Investors – You Need Each Other More In Difficult Times Than in Good Times

  • Only some investors have been through anything like the SVB situation (but that won’t stop many of them from giving advice as though they know exactly what’s going to happen)
  • Investors want to help, but they need (and hopefully want) to be led
  • They want to see you as a calm steward of the company, planning for the likely outcomes, and developing contingencies for the less likely (but possible) outcomes
  • You want them to back-stop you if your money is tied up for a while
    • Help them appreciate that your team needs to know short-term payroll is assured.  If it’s not, you need to be transparent that the company is likely to run out of cash
    • Investors need to do whatever they can to be there for the company (e.g., short-term loans)
  • You all want to share information as soon as it’s received to help make timely, well-informed decisions.It’s a balancing act.
    • There are times acting swiftly is paramount
    • There are times when determining you need more information to make a decision is prudent
    • Don’t create artificial deadlines to make critical decisions; rather, set dates to reflect on new information, (e.g., “If we don’t have clarity by a week from Monday, we will have another discussion to determine any new course of action,“ is much better than, “If we don’t have clarity by a week from Monday, we will cut our burn in half”).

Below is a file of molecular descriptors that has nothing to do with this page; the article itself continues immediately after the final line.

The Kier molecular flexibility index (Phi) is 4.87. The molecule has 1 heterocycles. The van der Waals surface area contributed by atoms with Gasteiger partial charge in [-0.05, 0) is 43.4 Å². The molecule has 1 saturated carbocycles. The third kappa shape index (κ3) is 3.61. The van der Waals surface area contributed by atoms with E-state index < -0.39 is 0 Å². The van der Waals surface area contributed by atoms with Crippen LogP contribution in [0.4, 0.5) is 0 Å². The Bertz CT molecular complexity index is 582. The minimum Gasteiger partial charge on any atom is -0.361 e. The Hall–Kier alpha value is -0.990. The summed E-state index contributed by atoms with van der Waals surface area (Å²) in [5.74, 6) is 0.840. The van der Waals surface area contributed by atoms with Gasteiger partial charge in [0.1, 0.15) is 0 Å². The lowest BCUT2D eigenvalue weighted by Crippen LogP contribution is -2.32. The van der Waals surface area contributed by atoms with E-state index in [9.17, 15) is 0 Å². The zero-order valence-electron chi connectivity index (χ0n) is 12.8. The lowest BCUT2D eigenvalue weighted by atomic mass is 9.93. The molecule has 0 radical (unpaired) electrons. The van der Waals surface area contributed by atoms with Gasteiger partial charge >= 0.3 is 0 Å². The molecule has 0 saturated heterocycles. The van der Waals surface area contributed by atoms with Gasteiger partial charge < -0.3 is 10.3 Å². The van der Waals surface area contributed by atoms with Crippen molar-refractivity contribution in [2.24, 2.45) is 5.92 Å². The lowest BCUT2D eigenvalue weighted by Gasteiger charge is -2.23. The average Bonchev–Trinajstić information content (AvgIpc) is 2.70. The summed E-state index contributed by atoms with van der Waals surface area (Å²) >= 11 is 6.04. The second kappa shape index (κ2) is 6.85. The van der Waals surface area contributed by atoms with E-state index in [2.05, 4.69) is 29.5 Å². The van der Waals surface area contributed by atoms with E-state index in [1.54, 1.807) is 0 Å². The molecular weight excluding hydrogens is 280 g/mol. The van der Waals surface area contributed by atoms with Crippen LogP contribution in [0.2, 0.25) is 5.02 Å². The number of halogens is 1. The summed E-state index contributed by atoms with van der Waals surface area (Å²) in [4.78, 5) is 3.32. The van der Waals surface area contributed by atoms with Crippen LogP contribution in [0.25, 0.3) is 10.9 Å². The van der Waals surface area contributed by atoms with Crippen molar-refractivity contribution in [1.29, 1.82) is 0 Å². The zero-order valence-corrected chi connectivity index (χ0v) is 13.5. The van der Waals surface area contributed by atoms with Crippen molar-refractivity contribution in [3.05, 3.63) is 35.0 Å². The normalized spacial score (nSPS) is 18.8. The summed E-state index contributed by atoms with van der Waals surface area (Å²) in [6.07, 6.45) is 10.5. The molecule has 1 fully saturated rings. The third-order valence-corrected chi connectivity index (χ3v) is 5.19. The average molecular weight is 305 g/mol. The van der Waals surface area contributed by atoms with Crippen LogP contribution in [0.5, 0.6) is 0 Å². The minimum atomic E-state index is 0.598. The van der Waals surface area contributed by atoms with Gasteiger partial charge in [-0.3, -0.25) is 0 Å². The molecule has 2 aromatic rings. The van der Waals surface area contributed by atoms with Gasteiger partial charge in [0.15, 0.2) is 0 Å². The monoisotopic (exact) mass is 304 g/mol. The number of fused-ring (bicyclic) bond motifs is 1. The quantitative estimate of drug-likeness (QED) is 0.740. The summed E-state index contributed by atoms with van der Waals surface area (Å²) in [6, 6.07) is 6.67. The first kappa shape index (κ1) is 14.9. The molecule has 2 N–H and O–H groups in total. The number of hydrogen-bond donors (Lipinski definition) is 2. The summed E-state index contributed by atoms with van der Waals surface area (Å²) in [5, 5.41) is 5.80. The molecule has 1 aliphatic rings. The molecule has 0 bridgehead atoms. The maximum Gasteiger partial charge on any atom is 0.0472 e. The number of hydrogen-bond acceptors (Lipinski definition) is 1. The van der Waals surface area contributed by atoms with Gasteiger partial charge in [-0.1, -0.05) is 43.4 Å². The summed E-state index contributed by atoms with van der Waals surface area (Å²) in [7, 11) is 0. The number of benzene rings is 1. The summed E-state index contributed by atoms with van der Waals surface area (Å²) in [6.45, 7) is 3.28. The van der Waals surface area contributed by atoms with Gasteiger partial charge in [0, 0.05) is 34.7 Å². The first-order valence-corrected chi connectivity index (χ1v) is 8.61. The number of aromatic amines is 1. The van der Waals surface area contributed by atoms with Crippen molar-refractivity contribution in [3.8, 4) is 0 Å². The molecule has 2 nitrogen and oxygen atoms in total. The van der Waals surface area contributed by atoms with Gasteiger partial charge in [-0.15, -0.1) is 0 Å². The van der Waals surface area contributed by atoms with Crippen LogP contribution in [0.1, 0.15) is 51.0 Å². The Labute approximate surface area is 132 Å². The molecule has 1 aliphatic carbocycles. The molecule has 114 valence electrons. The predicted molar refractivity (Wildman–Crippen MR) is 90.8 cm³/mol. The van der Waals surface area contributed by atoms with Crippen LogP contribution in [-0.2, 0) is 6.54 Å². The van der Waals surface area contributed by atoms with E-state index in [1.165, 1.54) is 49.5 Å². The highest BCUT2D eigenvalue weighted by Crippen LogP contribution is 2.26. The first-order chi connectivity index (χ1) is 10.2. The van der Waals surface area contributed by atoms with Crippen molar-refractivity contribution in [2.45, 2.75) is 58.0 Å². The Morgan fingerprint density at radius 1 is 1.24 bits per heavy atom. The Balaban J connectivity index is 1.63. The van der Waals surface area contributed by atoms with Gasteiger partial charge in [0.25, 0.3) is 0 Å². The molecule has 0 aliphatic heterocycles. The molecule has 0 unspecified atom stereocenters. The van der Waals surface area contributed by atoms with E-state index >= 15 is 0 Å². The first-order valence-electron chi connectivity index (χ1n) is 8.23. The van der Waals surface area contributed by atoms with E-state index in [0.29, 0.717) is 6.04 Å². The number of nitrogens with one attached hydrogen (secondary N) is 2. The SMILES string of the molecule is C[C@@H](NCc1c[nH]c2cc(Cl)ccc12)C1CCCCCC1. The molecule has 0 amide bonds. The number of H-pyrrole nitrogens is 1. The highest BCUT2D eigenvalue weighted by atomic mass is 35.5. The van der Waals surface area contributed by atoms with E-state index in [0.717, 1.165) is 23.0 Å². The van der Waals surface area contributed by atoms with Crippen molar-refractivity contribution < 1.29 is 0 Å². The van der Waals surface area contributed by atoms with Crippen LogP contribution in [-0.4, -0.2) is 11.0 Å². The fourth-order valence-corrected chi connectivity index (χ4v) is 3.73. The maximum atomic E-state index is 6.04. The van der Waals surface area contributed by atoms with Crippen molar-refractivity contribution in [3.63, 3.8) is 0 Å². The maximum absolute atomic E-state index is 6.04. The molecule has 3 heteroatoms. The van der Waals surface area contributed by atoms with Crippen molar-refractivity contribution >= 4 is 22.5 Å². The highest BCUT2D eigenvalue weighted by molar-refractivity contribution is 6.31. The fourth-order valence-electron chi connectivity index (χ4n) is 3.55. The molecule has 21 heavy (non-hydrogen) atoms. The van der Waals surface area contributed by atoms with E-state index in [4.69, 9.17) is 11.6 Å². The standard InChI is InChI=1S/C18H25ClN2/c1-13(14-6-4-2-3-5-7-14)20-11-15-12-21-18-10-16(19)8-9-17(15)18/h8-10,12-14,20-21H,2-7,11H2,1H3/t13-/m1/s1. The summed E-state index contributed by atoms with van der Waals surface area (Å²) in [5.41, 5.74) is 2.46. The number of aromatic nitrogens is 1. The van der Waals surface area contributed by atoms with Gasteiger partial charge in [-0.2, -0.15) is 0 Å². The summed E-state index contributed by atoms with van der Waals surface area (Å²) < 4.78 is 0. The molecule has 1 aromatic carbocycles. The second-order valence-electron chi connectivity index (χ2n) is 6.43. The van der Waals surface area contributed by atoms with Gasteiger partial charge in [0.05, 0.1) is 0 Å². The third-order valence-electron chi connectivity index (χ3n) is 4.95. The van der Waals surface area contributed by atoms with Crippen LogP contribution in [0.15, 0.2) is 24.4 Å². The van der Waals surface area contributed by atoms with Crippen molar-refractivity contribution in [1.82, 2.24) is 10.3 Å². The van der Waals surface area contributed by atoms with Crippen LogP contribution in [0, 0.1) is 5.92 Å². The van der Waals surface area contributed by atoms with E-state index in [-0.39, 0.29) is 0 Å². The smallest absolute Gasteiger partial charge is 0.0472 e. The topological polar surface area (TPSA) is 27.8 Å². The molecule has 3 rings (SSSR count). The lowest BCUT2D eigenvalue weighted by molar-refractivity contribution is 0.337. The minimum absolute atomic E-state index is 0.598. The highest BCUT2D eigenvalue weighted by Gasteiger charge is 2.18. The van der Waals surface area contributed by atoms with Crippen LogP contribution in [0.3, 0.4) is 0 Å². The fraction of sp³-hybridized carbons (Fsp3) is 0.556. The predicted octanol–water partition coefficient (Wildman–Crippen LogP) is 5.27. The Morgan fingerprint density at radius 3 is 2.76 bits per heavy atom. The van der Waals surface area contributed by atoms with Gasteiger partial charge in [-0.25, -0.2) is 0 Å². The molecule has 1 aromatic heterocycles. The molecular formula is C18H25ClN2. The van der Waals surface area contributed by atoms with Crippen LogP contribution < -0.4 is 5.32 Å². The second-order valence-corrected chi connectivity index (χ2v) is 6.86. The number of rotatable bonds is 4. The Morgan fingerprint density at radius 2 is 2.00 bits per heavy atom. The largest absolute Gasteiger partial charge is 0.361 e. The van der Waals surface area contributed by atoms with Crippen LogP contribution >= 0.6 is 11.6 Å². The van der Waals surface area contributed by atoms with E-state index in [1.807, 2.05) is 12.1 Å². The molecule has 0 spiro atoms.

• Set up an informal group so you can be nimbler in your responses to specific crisis situations
  • Make RECOMMENDATIONS to your Board/investors seeking input (and approval when needed), don’t ask THEM what to do. If presenting options, have a preferred option
  • Have contingency plans.Things happen – especially in times such as these…especially in startups.
  • Separately, communicate with ALL investors in a written format designed to exude calm thoughtfulness and preparedness.Offer to listen to them if they want to reach out


In most complex situations, appreciate that you are only one of many companies navigating uncertainty, and that everybody is touched in some way by the historic events we’re living through. As with any complex situation, seek advice from people you trust, and in the end, use your best judgment to make the best decisions you can.

Know that the entire team at Blackhorn is with you for every step of the journey, in good times and bad.